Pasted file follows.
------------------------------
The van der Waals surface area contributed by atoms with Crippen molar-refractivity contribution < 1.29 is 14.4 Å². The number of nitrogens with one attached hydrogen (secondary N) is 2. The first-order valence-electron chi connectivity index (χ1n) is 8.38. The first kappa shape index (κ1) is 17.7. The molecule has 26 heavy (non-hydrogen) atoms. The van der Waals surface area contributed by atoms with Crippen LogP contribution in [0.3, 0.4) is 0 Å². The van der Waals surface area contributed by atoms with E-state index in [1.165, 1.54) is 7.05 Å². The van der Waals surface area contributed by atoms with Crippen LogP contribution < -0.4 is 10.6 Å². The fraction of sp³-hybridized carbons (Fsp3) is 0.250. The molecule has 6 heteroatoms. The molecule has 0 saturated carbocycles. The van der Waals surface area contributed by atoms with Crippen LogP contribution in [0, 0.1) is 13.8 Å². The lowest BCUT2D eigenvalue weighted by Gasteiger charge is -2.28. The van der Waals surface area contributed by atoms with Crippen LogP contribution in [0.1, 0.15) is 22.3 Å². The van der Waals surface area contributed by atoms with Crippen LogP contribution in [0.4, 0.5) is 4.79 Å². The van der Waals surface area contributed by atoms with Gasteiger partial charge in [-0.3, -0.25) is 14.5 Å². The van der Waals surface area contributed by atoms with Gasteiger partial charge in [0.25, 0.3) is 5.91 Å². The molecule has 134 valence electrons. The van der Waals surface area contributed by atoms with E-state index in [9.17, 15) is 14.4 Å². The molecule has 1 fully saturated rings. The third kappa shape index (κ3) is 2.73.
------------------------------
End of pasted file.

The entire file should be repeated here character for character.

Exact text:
The van der Waals surface area contributed by atoms with Crippen molar-refractivity contribution < 1.29 is 14.4 Å². The number of nitrogens with one attached hydrogen (secondary N) is 2. The first-order valence-electron chi connectivity index (χ1n) is 8.38. The first kappa shape index (κ1) is 17.7. The molecule has 26 heavy (non-hydrogen) atoms. The van der Waals surface area contributed by atoms with Crippen LogP contribution in [0.3, 0.4) is 0 Å². The van der Waals surface area contributed by atoms with E-state index in [1.165, 1.54) is 7.05 Å². The van der Waals surface area contributed by atoms with Crippen LogP contribution < -0.4 is 10.6 Å². The fraction of sp³-hybridized carbons (Fsp3) is 0.250. The molecule has 6 heteroatoms. The molecule has 0 saturated carbocycles. The van der Waals surface area contributed by atoms with Crippen LogP contribution in [0, 0.1) is 13.8 Å². The lowest BCUT2D eigenvalue weighted by Gasteiger charge is -2.28. The van der Waals surface area contributed by atoms with Crippen LogP contribution in [0.1, 0.15) is 22.3 Å². The van der Waals surface area contributed by atoms with Crippen LogP contribution in [0.4, 0.5) is 4.79 Å². The van der Waals surface area contributed by atoms with Gasteiger partial charge in [-0.3, -0.25) is 14.5 Å². The van der Waals surface area contributed by atoms with Gasteiger partial charge in [0.25, 0.3) is 5.91 Å². The molecule has 134 valence electrons. The van der Waals surface area contributed by atoms with E-state index in [9.17, 15) is 14.4 Å². The molecule has 1 fully saturated rings. The third kappa shape index (κ3) is 2.73.